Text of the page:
2. Clinical safety case report – this talks specifically about your app in scope. So what is it, what does it do, what is the intended use and what testing you have done. This includes if you have done any clinical safety tests to look for risks. And if you have done testing, what were the outcomes? And finally, has this report been signed off by a relevant clinical safety officer (CSO)?
3. Hazard logs – Each app you develop requires a hazard log, which records any risks to patients that may arise from use of the app. The likelihood and severity of these risks must be recorded, as well as any control measures you will put in place against these risks.
The clinical safety officer (CSO) needs to be clinically trained, so they need to have a current valid registration as a healthcare professional. For the DTAC, the CSO needs to have undergone appropriate risk management training. For example, at ORCHA, our Medical Director and CSO is Dr Tom Micklewright.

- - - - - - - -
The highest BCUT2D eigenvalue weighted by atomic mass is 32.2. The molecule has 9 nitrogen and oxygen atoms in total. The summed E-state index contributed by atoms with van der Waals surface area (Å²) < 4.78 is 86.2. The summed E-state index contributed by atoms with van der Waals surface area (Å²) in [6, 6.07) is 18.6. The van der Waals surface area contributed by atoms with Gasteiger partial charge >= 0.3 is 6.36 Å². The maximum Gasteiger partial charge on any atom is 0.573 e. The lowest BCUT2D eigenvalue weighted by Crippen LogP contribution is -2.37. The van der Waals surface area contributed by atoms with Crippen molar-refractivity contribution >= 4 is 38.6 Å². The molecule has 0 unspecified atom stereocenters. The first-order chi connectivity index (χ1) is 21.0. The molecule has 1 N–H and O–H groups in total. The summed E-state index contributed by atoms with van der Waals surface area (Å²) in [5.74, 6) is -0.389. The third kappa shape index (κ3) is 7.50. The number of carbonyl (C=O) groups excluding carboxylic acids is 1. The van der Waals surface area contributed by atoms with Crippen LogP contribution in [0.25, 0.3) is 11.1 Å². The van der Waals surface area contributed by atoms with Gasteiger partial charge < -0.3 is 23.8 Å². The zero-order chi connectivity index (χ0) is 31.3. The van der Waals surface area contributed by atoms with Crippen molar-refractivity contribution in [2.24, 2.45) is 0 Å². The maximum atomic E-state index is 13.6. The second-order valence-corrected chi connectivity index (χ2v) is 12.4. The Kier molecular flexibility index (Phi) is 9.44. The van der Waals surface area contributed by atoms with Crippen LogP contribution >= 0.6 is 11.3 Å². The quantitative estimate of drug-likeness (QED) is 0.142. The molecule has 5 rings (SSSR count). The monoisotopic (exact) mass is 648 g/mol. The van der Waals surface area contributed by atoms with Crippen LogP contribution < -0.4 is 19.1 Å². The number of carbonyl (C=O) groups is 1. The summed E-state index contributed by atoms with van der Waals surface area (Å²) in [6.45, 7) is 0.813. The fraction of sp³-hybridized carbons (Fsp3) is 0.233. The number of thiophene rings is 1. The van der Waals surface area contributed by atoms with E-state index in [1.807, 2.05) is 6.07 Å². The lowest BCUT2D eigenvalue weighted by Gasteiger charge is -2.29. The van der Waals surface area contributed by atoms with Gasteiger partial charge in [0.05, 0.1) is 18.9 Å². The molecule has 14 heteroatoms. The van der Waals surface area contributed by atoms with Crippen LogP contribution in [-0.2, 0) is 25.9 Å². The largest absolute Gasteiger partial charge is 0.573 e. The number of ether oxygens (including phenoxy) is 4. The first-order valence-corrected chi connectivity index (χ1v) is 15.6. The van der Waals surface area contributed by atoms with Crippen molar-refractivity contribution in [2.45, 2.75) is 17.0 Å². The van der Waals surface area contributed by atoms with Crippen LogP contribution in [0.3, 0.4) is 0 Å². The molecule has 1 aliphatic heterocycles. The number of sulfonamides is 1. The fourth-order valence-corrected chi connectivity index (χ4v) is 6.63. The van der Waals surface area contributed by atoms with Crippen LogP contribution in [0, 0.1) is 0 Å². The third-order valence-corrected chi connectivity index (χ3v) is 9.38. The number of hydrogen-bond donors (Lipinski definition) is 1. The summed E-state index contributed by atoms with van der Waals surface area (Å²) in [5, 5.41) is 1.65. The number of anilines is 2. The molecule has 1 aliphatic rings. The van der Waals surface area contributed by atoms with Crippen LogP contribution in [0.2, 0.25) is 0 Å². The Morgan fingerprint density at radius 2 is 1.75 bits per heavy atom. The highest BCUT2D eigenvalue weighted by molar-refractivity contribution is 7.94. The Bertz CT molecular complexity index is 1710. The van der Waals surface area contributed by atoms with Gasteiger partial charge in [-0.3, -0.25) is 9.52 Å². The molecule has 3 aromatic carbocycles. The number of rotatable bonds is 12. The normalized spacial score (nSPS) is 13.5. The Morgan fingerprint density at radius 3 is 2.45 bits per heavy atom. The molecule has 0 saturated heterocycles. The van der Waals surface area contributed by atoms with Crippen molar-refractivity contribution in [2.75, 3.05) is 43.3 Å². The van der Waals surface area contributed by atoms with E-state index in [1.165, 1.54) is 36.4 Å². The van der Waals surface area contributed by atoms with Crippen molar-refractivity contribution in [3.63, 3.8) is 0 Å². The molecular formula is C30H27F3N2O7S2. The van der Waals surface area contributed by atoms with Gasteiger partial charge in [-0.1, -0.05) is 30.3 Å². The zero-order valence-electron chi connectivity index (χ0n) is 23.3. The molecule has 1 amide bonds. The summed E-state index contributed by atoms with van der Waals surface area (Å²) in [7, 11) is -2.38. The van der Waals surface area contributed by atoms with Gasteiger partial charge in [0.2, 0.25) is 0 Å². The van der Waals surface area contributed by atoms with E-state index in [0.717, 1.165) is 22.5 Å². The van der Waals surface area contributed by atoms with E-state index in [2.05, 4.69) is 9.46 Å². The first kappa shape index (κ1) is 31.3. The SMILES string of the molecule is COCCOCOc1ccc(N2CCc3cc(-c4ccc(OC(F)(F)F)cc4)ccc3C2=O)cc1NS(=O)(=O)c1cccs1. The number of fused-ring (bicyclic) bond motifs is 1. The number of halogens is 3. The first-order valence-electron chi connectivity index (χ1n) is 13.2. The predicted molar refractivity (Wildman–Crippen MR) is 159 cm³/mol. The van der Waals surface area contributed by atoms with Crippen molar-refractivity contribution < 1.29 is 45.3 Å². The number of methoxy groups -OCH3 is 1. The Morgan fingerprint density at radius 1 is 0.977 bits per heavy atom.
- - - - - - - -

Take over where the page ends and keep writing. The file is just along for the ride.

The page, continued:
Some organisations that offer clinical safety risk management training can also supply clinical safety officers (CSO) to help set up a process and maintain it.
So, you can hire a CSO, or have your own in-house CSO who is a registered clinician that has undertaken the training.
Ideally the CSO will have expertise in the clinical area that your health app helps with, for example a diabetologist could identify risks, when you develop your health app, if it helps people with diabetes.
Clinical safety standards documentation, including those that show compliance with DCB0129, are your assurance that what you are doing doesn’t lead to unmitigated risk to patients.
If something were to go wrong, you can point to these documents to demonstrate that you did everything you possibly could to mitigate the risks of that in your health app.
This is why it’s important to understand at an early stage what the risks are for using your health app and how you can mitigate them.
Your clinical safety documentation should be passed over to the NHS organisation that will commission your health app, and they will then do their own risk assessment of your health app, including the use of your health app within clinical practice.